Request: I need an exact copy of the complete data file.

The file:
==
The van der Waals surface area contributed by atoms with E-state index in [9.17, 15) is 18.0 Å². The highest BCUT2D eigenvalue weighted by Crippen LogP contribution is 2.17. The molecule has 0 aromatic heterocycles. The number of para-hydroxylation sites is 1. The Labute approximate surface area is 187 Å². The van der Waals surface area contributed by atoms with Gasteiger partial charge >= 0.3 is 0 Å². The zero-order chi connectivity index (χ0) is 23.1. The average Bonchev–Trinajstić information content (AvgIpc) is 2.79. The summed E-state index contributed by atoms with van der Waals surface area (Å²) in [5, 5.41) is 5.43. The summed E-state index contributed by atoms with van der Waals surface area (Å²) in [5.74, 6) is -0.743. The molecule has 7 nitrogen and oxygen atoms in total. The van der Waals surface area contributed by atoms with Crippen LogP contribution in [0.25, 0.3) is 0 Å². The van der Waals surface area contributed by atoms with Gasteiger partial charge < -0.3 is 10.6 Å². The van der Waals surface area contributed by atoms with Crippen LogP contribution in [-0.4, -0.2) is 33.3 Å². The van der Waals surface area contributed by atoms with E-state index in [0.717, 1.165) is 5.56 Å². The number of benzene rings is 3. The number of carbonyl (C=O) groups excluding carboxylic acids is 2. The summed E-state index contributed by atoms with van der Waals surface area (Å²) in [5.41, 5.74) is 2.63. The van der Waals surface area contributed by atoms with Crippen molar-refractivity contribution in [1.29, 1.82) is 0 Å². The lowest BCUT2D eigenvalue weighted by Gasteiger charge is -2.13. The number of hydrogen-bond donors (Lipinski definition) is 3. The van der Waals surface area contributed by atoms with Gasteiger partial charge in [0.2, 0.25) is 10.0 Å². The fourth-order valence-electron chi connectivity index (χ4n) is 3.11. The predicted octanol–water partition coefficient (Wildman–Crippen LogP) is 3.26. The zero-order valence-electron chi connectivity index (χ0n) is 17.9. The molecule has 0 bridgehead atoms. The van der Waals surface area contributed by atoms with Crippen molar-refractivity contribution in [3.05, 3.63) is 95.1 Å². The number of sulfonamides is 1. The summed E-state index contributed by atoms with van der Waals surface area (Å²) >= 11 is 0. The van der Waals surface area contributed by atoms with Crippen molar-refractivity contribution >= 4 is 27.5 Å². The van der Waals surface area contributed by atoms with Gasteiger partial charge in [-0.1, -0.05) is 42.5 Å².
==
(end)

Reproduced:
The van der Waals surface area contributed by atoms with E-state index in [9.17, 15) is 18.0 Å². The highest BCUT2D eigenvalue weighted by Crippen LogP contribution is 2.17. The molecule has 0 aromatic heterocycles. The number of para-hydroxylation sites is 1. The Labute approximate surface area is 187 Å². The van der Waals surface area contributed by atoms with Gasteiger partial charge >= 0.3 is 0 Å². The zero-order chi connectivity index (χ0) is 23.1. The average Bonchev–Trinajstić information content (AvgIpc) is 2.79. The summed E-state index contributed by atoms with van der Waals surface area (Å²) in [5, 5.41) is 5.43. The summed E-state index contributed by atoms with van der Waals surface area (Å²) in [5.74, 6) is -0.743. The molecule has 7 nitrogen and oxygen atoms in total. The van der Waals surface area contributed by atoms with Crippen LogP contribution in [0.25, 0.3) is 0 Å². The van der Waals surface area contributed by atoms with Gasteiger partial charge < -0.3 is 10.6 Å². The van der Waals surface area contributed by atoms with Crippen LogP contribution in [-0.4, -0.2) is 33.3 Å². The van der Waals surface area contributed by atoms with E-state index in [0.717, 1.165) is 5.56 Å². The number of benzene rings is 3. The number of carbonyl (C=O) groups excluding carboxylic acids is 2. The summed E-state index contributed by atoms with van der Waals surface area (Å²) in [5.41, 5.74) is 2.63. The van der Waals surface area contributed by atoms with Crippen molar-refractivity contribution in [1.29, 1.82) is 0 Å². The lowest BCUT2D eigenvalue weighted by Gasteiger charge is -2.13. The number of hydrogen-bond donors (Lipinski definition) is 3. The van der Waals surface area contributed by atoms with Gasteiger partial charge in [0.2, 0.25) is 10.0 Å². The fourth-order valence-electron chi connectivity index (χ4n) is 3.11. The predicted octanol–water partition coefficient (Wildman–Crippen LogP) is 3.26. The zero-order valence-electron chi connectivity index (χ0n) is 17.9. The molecule has 0 bridgehead atoms. The van der Waals surface area contributed by atoms with Crippen molar-refractivity contribution in [3.05, 3.63) is 95.1 Å². The number of sulfonamides is 1. The summed E-state index contributed by atoms with van der Waals surface area (Å²) >= 11 is 0. The van der Waals surface area contributed by atoms with Crippen molar-refractivity contribution >= 4 is 27.5 Å². The van der Waals surface area contributed by atoms with Gasteiger partial charge in [-0.1, -0.05) is 42.5 Å².